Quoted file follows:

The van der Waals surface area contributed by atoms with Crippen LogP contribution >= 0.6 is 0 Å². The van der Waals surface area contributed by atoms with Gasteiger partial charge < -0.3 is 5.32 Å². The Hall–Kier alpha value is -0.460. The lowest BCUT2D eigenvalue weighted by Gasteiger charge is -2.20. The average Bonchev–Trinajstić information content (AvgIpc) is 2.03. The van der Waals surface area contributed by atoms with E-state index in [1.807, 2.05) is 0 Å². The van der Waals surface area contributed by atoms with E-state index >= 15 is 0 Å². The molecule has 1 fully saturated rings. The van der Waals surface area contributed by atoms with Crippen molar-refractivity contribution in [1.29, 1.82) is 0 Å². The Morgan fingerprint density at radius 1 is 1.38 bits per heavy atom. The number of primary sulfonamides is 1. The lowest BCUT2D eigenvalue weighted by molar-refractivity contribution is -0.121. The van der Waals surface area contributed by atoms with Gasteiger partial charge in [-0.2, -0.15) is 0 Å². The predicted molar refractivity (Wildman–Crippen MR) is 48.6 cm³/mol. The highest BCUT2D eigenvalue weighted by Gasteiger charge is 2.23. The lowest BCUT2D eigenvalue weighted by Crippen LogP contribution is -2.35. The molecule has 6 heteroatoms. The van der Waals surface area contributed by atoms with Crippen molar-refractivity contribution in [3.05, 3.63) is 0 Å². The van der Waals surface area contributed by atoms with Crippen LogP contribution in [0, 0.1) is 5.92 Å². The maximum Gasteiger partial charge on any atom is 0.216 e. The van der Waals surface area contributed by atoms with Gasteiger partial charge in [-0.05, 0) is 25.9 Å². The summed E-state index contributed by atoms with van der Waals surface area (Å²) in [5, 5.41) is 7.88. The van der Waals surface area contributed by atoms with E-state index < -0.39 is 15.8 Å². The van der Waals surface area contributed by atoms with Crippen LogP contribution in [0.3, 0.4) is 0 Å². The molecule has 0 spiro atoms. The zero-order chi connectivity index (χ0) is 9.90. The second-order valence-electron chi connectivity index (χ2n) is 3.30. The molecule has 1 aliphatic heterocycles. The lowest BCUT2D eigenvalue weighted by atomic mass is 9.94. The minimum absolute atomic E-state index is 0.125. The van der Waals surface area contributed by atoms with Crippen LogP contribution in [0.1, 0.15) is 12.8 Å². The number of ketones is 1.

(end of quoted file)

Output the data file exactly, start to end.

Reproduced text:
The van der Waals surface area contributed by atoms with Crippen LogP contribution >= 0.6 is 0 Å². The van der Waals surface area contributed by atoms with Gasteiger partial charge < -0.3 is 5.32 Å². The Hall–Kier alpha value is -0.460. The lowest BCUT2D eigenvalue weighted by Gasteiger charge is -2.20. The average Bonchev–Trinajstić information content (AvgIpc) is 2.03. The van der Waals surface area contributed by atoms with E-state index in [1.807, 2.05) is 0 Å². The van der Waals surface area contributed by atoms with E-state index >= 15 is 0 Å². The molecule has 1 fully saturated rings. The van der Waals surface area contributed by atoms with Crippen molar-refractivity contribution in [1.29, 1.82) is 0 Å². The Morgan fingerprint density at radius 1 is 1.38 bits per heavy atom. The number of primary sulfonamides is 1. The lowest BCUT2D eigenvalue weighted by molar-refractivity contribution is -0.121. The van der Waals surface area contributed by atoms with Gasteiger partial charge in [-0.2, -0.15) is 0 Å². The predicted molar refractivity (Wildman–Crippen MR) is 48.6 cm³/mol. The highest BCUT2D eigenvalue weighted by Gasteiger charge is 2.23. The lowest BCUT2D eigenvalue weighted by Crippen LogP contribution is -2.35. The molecule has 6 heteroatoms. The van der Waals surface area contributed by atoms with Crippen molar-refractivity contribution in [3.05, 3.63) is 0 Å². The van der Waals surface area contributed by atoms with Crippen LogP contribution in [0, 0.1) is 5.92 Å². The maximum Gasteiger partial charge on any atom is 0.216 e. The van der Waals surface area contributed by atoms with Gasteiger partial charge in [-0.05, 0) is 25.9 Å². The summed E-state index contributed by atoms with van der Waals surface area (Å²) in [5, 5.41) is 7.88. The van der Waals surface area contributed by atoms with E-state index < -0.39 is 15.8 Å². The van der Waals surface area contributed by atoms with Crippen LogP contribution in [0.3, 0.4) is 0 Å². The molecule has 0 spiro atoms. The zero-order chi connectivity index (χ0) is 9.90. The second-order valence-electron chi connectivity index (χ2n) is 3.30. The molecule has 1 aliphatic heterocycles. The lowest BCUT2D eigenvalue weighted by atomic mass is 9.94. The minimum absolute atomic E-state index is 0.125. The van der Waals surface area contributed by atoms with Crippen LogP contribution in [0.1, 0.15) is 12.8 Å². The number of ketones is 1.